The Basics of the Discovery Process in Massachusetts Divorce Cases

When deciding to pursue a divorce in Massachusetts the parties must be aware of the discovery requirements and obligations imposed by the Rules of Domestic Relations Procedures, Supplemental Probate and Family Court Rule 410 and Supplemental Probate and Family Court Rule 401.  These are some of the procedural rules that set forth the requirements imposed upon each party to provide discovery, including some mandatory initial disclosures, to the other party so the parties can attempt to fairly divide the marital assets and debts. The following are some of the basic discovery requirements:

Supplemental Rule 401
Supplemental Rule 401 requires, except as ordered by the court, that each party in an action where financial relief is requested to file a financial statement with the court and the other party as part of the divorce proceedings.

There are two types of financial statement that are used by the Probate and Family Court, and it depends on your gross yearly income as to which form you must file.

1.         Long Form Financial Statement (commonly referred to as the “Long Form”)
If you or your spouse’s salary exceeds $75,000 a year in gross income, you must complete the long form financial statement. The long form is substantial, and it will take some time to fill out properly. This form will require you to provide proof of income from a variety of sources. For instance, you must disclose base salary information including any overtime you performed, tips you made, bonuses paid, or commissions from sales. In addition, information must be provided regarding self-employment, funds from disability or Welfare, and interest made on investment accounts. The Long Form also requires you to disclose your debts such as business expenses and deductions for household utilities and health insurance.

2.         Short Form Financial Statement (commonly referred to as the “Short Form”)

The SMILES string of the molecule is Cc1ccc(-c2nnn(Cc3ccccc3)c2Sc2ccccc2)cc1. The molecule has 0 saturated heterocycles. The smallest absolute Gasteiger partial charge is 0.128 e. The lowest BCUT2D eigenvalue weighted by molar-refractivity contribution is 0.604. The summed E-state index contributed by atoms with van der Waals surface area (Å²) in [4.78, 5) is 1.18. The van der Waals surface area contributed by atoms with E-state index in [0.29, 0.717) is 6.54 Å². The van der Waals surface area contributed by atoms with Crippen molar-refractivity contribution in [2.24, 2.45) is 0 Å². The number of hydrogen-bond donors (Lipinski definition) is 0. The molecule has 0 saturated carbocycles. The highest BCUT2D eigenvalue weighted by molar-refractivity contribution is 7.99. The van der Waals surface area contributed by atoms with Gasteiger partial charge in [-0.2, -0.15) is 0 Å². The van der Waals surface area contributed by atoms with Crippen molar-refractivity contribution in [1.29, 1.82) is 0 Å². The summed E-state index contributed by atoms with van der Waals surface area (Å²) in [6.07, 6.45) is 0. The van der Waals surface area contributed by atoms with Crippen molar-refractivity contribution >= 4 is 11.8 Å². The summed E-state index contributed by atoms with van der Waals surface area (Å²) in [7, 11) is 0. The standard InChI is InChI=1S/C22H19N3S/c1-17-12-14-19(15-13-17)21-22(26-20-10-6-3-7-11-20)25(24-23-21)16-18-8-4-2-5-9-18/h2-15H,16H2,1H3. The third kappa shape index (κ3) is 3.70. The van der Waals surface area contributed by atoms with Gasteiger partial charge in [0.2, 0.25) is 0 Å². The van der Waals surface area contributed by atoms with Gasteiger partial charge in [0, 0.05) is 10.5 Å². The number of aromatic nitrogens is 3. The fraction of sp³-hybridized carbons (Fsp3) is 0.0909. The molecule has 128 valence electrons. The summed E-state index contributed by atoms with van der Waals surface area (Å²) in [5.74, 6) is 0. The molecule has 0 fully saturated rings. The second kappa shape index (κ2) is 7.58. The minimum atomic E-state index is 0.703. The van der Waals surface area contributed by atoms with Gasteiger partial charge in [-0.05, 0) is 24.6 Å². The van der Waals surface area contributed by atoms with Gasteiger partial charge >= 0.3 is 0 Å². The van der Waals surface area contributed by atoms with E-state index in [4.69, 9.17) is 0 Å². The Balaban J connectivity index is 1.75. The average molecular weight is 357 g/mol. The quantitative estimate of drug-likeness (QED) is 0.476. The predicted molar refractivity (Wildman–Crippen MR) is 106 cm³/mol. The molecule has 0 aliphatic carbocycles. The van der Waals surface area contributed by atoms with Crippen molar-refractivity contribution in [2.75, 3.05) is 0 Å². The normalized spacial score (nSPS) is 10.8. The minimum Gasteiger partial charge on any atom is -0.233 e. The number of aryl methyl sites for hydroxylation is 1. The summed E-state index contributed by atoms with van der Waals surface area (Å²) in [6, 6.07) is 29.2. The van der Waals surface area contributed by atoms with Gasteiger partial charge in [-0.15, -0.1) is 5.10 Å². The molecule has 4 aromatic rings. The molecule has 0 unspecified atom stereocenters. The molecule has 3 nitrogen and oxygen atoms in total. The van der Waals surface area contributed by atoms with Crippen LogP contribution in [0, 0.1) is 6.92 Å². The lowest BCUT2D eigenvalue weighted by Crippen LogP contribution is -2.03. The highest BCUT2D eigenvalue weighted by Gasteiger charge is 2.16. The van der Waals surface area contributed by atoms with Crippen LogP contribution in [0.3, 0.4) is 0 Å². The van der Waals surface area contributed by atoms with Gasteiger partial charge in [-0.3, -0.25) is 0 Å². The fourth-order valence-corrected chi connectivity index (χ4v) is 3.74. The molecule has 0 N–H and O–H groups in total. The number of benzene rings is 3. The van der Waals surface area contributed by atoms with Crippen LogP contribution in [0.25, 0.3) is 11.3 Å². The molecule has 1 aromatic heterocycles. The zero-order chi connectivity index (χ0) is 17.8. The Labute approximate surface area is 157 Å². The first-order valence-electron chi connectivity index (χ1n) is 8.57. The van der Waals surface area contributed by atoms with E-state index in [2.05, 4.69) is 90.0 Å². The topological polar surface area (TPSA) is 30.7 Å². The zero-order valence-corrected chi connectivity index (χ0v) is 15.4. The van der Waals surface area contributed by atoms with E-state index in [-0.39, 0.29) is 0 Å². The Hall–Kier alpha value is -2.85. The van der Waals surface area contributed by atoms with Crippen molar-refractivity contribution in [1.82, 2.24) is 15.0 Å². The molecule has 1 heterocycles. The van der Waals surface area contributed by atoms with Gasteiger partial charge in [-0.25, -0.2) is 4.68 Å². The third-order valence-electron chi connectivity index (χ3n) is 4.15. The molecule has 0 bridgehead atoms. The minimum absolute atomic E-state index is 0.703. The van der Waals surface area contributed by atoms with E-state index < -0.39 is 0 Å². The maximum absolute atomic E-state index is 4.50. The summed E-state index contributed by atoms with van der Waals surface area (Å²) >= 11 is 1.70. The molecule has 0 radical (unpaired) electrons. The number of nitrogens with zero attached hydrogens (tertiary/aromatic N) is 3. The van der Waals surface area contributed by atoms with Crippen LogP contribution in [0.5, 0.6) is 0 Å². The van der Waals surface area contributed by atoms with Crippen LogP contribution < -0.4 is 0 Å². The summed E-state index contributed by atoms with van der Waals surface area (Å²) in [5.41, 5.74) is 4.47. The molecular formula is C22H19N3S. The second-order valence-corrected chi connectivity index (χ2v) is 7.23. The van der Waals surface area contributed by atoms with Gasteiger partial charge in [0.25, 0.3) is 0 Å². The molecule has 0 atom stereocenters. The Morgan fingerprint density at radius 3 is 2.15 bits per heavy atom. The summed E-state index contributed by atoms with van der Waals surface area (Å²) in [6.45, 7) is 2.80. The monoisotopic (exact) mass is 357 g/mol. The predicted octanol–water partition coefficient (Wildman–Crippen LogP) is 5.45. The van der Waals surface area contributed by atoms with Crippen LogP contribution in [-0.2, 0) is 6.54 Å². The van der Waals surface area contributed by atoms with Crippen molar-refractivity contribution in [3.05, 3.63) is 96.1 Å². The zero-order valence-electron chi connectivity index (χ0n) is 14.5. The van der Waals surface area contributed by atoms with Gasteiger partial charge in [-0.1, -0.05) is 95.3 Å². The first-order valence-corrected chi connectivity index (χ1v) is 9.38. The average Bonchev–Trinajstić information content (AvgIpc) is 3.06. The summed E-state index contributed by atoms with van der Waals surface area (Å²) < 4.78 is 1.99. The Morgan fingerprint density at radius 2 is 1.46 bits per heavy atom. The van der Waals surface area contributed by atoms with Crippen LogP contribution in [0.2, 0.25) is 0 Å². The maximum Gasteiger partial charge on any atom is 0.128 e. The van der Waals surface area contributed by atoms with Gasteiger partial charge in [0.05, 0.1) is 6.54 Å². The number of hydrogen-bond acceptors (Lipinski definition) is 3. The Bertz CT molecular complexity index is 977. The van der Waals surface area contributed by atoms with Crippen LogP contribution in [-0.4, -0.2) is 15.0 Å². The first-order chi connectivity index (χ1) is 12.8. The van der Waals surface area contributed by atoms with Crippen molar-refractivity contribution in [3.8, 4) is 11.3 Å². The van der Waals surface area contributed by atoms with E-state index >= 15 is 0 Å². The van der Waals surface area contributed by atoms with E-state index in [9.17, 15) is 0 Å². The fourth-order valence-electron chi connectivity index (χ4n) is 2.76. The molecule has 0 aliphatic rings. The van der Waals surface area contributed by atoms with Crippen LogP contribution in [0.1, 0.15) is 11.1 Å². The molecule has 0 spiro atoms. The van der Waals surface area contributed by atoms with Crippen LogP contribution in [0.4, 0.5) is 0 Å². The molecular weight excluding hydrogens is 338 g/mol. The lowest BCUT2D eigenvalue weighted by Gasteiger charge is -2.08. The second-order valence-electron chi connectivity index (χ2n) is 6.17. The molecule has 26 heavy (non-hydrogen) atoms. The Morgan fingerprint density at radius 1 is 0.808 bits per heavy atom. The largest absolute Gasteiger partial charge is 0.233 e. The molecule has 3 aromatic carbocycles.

The Short Form is required by the court when you or your spouse makes under $75,000 a year in gross income. The short form asks the individual to provide information on income and weekly household expenses, plus provide proof of income such as W-2 forms or 1099 forms. The individual must also disclose any additional income such as inheritance or interest on any savings/investment accounts, and provide some limited information on assets and liability.

Supplemental Rule 410
Supplemental Rule 410 requires additional mandatory self disclosures and applies to both parties. In Massachusetts, the parties, except as otherwise agreed by the parties or ordered by the court, are required under Rule 410 to disclose within 45 days from the date of the service of the summons certain financial documents.  The financial documents that must be disclosed include federal and state income tax returns and schedules with all supporting documentation, the party’s 4 most recent pay stubs, health insurance documentation about coverage and costs, bank statements for the past 3 years, investment statements for past 3 years (i.e., IRA, bonds, stocks), loan and mortgage information, and copies of any financial statements and/or statements of assets and liabilities prepared by the party within the last 3 years of the parties’ divorce filing.  If the divorce is uncontested, the couple has the opportunity to waive this disclosure rule.

Additional Discovery Techniques
Upon completion of the mandatory disclosure, and should the divorce require litigation, the court will obtain additional information that may be useful in ascertaining a fair and equitable distribution of the marital estate.

  • Interrogatories to other party: Each spouse is entitled to serve upon the other spouse questions to be answered under oath and in writing that could lead to discoverable information for the divorce proceeding. These are usually drafted by the questioning spouse’s attorney prior to the trial to ascertain if the party has information that could be useful at trial.
  • Request for the Production of Documents to the other party:  After commencement of the divorce action a party can request the other party to produce documents that are in the possession, custody and control of the other party.
  • Deposition: Each party has the opportunity to question the other party or other witnesses under oath before a stenographer who will record the testimony.  The testimony can be used to discover additional information and be used at trial.
  • Subpoenas: A variety of institutions and individuals may be subpoenaed to provide or verify information such as an employer, representative from a financial institution, or any other party of interest.
  • Actuaries: These are used to value retirement and other benefits such as pensions.
  • Appraisal: A certified appraiser can be called upon to verify the worth of assets belonging to the couple.
  • Exclusive Investigations Services: A private investigator may be used to verify information provided by one or the other spouse.

The information presented in this article provides some basic guidelines to help you understand the financial disclosure requirements and the basic discovery requirements in a Massachusetts divorce, however, they are not intended to be a substitute for legal representation.

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